“Don’t worry, we’ll take care of it,” Phil said. He led Matt away.

          “What am I going to do now?” Matt wailed.

          “I’ll pay for it. I have a hundred dollars.”

          “I can’t let you do that. You’ve been saving for that bike for a long time.”

          “That’s okay. I want to do it.”


          “Because you’re my best friend.”

          “That’s not fair. I mess up, and you take my punishment?”

          “Yep, kind of like Jesus did for us. We sinned, and He paid the price to rescue us by dying for our sins on the cross, just because he loved us.”

          “You’re something else, Phil. Thank you!”

          Matt’s father went to the hardware store to buy new glass and installed it himself. It ended up only costing twenty dollars.

          In another month, Phil had enough to buy the bicycle. And every time he looked at that bike, he remembered the sacrifice he had made for Matt. He was glad he had done it.   

Bible Story:
          So, is it possible for someone to take the punishment for someone else?

          Absolutely. Phil took the punishment for Matt. And Jesus took the punishment for you.

          But what a price He paid to do it.

  • Jesus let himself be arrested.
  • He let the guards mock and beat him until he could barely stand.
  • He let the soldiers nail his hands and feet to the cross.

          And what was his crime? A sign nailed above the cross said, “This is the King of the Jews.”

          Was that a crime? Of course not, but the Jewish leaders did not like him claiming to be the Messiah, the Son of God, so they used this as an excuse to kill him.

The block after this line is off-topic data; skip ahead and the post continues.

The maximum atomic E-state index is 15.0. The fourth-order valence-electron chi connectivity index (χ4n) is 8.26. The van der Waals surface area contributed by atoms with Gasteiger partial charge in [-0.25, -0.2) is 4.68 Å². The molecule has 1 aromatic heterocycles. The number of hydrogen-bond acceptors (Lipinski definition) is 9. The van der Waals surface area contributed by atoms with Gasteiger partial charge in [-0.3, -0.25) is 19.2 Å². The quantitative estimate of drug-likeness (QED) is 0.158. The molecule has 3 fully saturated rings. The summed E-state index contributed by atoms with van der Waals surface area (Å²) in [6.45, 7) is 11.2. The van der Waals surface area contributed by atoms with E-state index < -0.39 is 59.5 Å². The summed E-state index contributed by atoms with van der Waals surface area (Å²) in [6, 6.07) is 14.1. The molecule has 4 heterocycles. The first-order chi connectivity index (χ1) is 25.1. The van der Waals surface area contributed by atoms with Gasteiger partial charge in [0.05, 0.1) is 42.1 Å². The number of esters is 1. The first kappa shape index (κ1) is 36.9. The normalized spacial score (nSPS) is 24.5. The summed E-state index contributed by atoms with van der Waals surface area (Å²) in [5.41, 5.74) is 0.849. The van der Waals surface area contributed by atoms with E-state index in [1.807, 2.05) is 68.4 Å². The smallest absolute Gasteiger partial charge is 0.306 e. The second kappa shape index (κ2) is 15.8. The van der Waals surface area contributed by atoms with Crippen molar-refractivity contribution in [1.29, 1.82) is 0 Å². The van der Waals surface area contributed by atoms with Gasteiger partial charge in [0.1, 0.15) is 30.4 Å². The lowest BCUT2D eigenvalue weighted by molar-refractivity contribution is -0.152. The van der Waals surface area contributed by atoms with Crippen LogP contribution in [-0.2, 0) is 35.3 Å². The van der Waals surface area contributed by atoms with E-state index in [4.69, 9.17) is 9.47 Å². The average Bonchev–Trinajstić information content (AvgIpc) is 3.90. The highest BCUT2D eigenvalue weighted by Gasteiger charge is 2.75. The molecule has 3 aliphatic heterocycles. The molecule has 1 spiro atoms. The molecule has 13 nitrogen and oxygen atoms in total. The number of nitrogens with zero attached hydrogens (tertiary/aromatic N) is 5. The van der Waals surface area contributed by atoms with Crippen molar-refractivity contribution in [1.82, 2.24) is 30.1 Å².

Jesus had never done anything wrong. He had never sinned. He couldn’t because he was God’s Son.

          On that awful day, two criminals were also being killed with Jesus, one on either side of him. Both of those men had committed crimes and were being punished just like they deserved.

          One criminal said, “So you’re the Messiah, are you? Prove it by saving yourself and us too, while you’re at it.”

          The other criminal scolded him. “We deserve to die for our crimes, but this man has done nothing wrong.” Then he turned to Jesus and said, “Jesus, remember me when you come into your Kingdom.”

          Jesus replied, “I assure you, today you will be with me in paradise.”

          Right there, right then, because that criminal believed, Jesus took away his sins and said he would live with Jesus in heaven. That criminal’s sins were forgiven. Gone!

          That’s what God will do for you too, if you believe in Jesus.

          But what happened to the other criminal? He didn’t believe in Jesus, so his punishment was being separated from Jesus forever in hell.

          Is God mean to send that man to hell? No, because that criminal had to pay the price for his sin.

          You can either take the punishment yourself by going to hell for your sins, or you can let Jesus take your punishment. You can do what the first criminal did—believe in Jesus and accept his amazing gift of love and forgiveness. You can let Jesus rescue you.

          Jesus died on the cross to take the punishment for your sins, but the best part of today’s story is that he didn’t stay dead. Three days later, Jesus came back to life, proving that He really was God’s Son.

          So, are you going to take the punishment for your sins, or are you going to let Jesus do it? If you want Jesus to do it, this is what you have to do: Believe that He died on the cross and rose again, tell Him you’re sorry for your sins, and ask Him to come into your life and forgive you.

          Would you like to do that today?

Beth Livingston